Celiac disease can be difficult to diagnose because its symptoms may be confused with other diseases, such as irritable bowel syndrome, chronic fatigue syndrome, and inflammatory bowel disease. Fortunately, however, effective screening tests are increasingly available and doctors are becoming more familiar with symptoms. Here, some of the screening tests currently being used are described.

Blood Tests
Because celiac disease involves an autoimmune response, people with the disease have a higher blood level of proteins that react against the body’s own cells or tissues when they eat gluten. Called autoantibodies, these proteins can be measured with a blood test. Because autoantibody levels will be raised by eating gluten, it’s important to continue to eat gluten before the test. Otherwise, test results may not indicate celiac disease even if it is present.

Intestinal Biopsy
When a blood test indicates celiac disease, the next step is to confirm the diagnosis with an intestinal biopsy. This involves the removal of tiny tissue samples from the small intestine, which the doctor inspects for damage to the villi. An intestinal biopsy is performed using an endoscope, a tube passed through the mouth and stomach and into the small intestine.

Dermatitis Herpetiformis
Dermatitis herpetiformis (DH) is the “itchy skin rash” listed under symptoms of celiac disease. DH is an intensely itchy irritation that can also cause blisters and usually occurs on the elbows, knees, and buttocks. It affects 15 to 25 percent of people with celiac disease; these people may have no digestive symptoms.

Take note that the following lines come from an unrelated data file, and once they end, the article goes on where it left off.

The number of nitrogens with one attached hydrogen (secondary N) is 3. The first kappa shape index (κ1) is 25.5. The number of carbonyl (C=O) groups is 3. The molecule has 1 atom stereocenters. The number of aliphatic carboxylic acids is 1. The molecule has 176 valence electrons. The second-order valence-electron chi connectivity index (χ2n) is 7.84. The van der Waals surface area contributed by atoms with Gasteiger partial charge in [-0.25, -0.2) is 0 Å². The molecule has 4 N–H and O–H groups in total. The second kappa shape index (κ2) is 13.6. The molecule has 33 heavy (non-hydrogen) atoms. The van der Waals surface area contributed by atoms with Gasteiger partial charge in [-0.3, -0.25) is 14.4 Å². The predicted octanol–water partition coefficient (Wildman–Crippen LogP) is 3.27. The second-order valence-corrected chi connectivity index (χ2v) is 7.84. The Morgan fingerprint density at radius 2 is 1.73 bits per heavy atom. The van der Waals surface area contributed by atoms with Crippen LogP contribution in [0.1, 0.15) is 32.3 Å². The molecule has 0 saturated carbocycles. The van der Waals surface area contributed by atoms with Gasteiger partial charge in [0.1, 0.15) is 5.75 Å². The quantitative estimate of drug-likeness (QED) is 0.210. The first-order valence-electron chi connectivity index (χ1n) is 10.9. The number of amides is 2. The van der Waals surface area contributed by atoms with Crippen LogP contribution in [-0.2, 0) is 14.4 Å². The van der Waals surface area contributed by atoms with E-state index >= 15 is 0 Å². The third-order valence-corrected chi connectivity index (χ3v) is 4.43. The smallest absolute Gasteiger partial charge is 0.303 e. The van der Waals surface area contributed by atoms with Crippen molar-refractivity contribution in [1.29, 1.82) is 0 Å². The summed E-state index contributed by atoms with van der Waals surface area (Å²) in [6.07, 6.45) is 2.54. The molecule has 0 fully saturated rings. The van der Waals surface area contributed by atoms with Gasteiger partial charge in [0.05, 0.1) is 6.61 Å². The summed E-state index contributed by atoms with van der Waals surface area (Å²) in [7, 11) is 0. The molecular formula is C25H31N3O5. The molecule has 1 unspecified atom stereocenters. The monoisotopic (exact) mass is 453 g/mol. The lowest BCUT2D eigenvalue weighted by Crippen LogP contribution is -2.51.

To diagnose DH, a doctor will use a blood test and a skin biopsy. Because celiac with DH is both an intestinal disease and a skin disease, it’s treated with two approaches: 1) a gluten-free diet to manage intestinal symptoms and 2) antibiotics to treat the skin disease (skin symptoms will also improve with a gluten-free diet).

To screen for celiac disease, a doctor will test for the same blood proteins discussed above—autoantibodies—in patients who don’t have symptoms. Who should be screened? People with family members with celiac disease may want to best tested, as it is hereditary and 4 to 12 percent of the relatives of someone with celiac disease will also have it.

How is it treated?
There’s only one way to treat celiac disease, and that’s with a gluten-free diet. Most people with celiac disease will begin to experience improvement of symptoms within days of eliminating gluten from their diet, but healing of the small intestine can continue for years in adults and up to six months in children. Once healed, the small intestine can absorb nutrients from food into the bloodstream; as a result, many health problems associated with celiac disease can be resolved.

To ensure improvement, it’s important that the diet is strictly gluten-free. Even small amounts of gluten, like those used in processed foods as preservatives and stabilizers or foods produced in factories that also manufacture wheat, can interfere with healing.

To make sure that the extended healing process is successful and to stay healthy, people with celiac disease need to avoid gluten for the rest of their lives. Some patients work with a dietician to learn more about eating gluten-free, including learning to read labels to recognize hidden sources of gluten. Find more information about a gluten-free diet below in “A Gluten-free Diet.”